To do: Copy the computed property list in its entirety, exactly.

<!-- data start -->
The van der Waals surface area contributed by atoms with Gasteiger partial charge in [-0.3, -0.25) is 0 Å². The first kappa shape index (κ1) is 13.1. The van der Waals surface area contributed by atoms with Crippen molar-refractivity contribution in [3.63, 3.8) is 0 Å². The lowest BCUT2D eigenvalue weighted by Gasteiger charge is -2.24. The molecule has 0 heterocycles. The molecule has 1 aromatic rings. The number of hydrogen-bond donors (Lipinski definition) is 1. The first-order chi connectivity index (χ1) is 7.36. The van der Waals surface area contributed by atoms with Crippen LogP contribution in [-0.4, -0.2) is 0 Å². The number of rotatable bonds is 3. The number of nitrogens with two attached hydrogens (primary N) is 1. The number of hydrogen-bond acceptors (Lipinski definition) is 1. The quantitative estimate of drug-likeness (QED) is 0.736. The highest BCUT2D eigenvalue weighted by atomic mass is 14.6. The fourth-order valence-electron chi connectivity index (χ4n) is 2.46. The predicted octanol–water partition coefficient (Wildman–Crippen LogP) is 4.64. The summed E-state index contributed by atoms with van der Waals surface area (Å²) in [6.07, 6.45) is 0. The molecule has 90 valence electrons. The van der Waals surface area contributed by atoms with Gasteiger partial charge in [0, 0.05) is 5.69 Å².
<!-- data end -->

The van der Waals surface area contributed by atoms with Gasteiger partial charge in [-0.3, -0.25) is 0 Å². The first kappa shape index (κ1) is 13.1. The van der Waals surface area contributed by atoms with Crippen molar-refractivity contribution in [3.63, 3.8) is 0 Å². The lowest BCUT2D eigenvalue weighted by Gasteiger charge is -2.24. The molecule has 0 heterocycles. The molecule has 1 aromatic rings. The number of hydrogen-bond donors (Lipinski definition) is 1. The first-order chi connectivity index (χ1) is 7.36. The van der Waals surface area contributed by atoms with Crippen LogP contribution in [-0.4, -0.2) is 0 Å². The number of rotatable bonds is 3. The number of nitrogens with two attached hydrogens (primary N) is 1. The number of hydrogen-bond acceptors (Lipinski definition) is 1. The quantitative estimate of drug-likeness (QED) is 0.736. The highest BCUT2D eigenvalue weighted by atomic mass is 14.6. The fourth-order valence-electron chi connectivity index (χ4n) is 2.46. The predicted octanol–water partition coefficient (Wildman–Crippen LogP) is 4.64. The summed E-state index contributed by atoms with van der Waals surface area (Å²) in [6.07, 6.45) is 0. The molecule has 90 valence electrons. The van der Waals surface area contributed by atoms with Gasteiger partial charge in [0, 0.05) is 5.69 Å².